3. Users then use their virtual to-do lists to explore the world around them.

Here’s a use case: I’m waiting in line at the ticket booth of the San Diego Zoo. To kill time, I open my Whrrl application. I view a few recommendations from other users who have been to the zoo. One recommendation from a friend of mine says, “Get to the back of the zoo right when it opens. You’ll get to see the lions eating their breakfast.”

I think to myself, “I don’t want to miss that!” and I dog-ear that recommendation. Forty minutes later, I’m watching the lions chow down with a few other spectators who were wise enough to download Whrrl. The rest of the park is waiting for the sloth exhibit in the front of the zoo to open. I click the “I did this” button on Whrrl and my friend who made the recommendation about the lions receives a reward within Whrrl.

That reality is evolving quickly, and with it, affiliate marketing is about to change forever.

Recently, Foursquare released its “Add to Foursquare” button, which allows anyone to tag places (and eventually recommendations) into the Foursquare network from anywhere on the web. Here’s where the fun begins. Remember that old  pay-per-click model affiliate marketers used to base their income on? It’s about to be taken to the real world. Here’s how these location-based exploration apps are going to work after a couple of more years of innovation:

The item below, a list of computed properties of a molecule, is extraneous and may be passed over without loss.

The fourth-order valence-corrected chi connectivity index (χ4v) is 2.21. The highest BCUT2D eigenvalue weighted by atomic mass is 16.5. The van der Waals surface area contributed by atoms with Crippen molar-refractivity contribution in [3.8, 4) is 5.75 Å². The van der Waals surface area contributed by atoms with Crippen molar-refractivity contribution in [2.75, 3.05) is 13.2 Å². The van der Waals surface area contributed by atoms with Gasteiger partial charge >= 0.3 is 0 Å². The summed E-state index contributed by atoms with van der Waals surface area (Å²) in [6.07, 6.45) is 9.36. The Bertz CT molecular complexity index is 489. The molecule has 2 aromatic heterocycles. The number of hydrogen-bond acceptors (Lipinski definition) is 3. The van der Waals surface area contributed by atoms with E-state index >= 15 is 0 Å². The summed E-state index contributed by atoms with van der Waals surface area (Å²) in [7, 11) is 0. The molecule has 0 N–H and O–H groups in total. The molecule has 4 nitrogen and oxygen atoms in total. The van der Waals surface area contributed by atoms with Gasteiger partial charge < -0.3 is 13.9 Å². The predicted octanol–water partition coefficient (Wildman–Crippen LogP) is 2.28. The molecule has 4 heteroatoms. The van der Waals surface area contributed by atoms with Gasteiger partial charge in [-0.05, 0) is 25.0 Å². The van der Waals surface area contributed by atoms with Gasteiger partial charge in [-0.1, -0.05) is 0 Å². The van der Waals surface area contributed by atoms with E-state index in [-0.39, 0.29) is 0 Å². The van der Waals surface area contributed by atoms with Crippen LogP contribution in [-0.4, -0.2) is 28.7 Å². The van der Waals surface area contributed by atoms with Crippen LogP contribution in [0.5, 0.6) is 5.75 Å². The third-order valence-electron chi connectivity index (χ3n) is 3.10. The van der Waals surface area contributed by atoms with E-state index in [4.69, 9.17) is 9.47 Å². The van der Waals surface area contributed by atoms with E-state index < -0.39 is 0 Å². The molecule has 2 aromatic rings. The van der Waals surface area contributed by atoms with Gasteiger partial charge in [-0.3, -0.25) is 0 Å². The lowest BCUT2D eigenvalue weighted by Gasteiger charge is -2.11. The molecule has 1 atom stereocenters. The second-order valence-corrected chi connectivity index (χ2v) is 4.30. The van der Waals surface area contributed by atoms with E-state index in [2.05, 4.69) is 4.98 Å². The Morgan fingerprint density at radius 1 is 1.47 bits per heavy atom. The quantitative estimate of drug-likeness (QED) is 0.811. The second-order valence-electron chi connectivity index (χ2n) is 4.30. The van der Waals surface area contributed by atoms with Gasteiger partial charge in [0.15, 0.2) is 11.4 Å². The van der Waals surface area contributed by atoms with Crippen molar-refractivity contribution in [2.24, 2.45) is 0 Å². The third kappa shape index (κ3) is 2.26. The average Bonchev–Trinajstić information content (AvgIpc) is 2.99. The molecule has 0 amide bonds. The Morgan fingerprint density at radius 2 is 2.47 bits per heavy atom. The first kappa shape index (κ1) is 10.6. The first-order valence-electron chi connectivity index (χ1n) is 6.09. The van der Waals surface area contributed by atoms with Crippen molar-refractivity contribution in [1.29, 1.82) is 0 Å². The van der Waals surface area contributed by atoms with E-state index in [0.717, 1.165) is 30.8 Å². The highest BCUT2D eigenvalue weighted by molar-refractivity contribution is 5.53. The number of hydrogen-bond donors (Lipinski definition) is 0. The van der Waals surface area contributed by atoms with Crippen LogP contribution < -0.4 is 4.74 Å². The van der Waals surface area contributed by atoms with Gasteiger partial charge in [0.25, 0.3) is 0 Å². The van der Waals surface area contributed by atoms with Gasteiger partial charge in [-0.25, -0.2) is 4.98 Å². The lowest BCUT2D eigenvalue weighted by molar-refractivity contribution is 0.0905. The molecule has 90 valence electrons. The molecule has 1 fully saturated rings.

1. An affiliate marketer or influencer will be given designated links to specific recommendations and will plant those links using technology like the Foursquare button.
  2. Users will add those recommendations to their virtual to-do lists, and the marketer or influencer who planted the recommendation will be compensated for the real world “click.”
  3. If a user acts on the recommendation on his/her to-do list, the marketer will be paid even more.

When this world becomes a reality, my friend who made that recommendation at the San Diego Zoo will be compensated with a real world reward (monetary or otherwise). That new incentive may be enough motivation for mass adoption of mobile applications that guide real world experiences.

This is how technology will drive real world action. This is how social influence online can translate to the real world. So what does it mean for your social community? It means that with every new innovation in location-based technology, we are closer than ever to breaking down the boundaries between online and offline experiences.

Twitter chats and LinkedIn groups are on the verge of becoming experience-based, not just interest-based. Niche social networks on Ning will provide digital incentives for real world experiences. Facebook groups will be married to verticals of exploration and activity. As community managers, we no longer need to limit our thinking to what our communities can talk about on discussion boards, chats and blogs. We can now start to strategize about enriching our community members’ lives while they aren’t sitting at their desks pounding away on their laptops.

If you haven’t tried out a location-based app like Whrrl or Foursquare, I highly recommend it. Understanding the dynamics those applications use will be key to running a successful community in the very near future.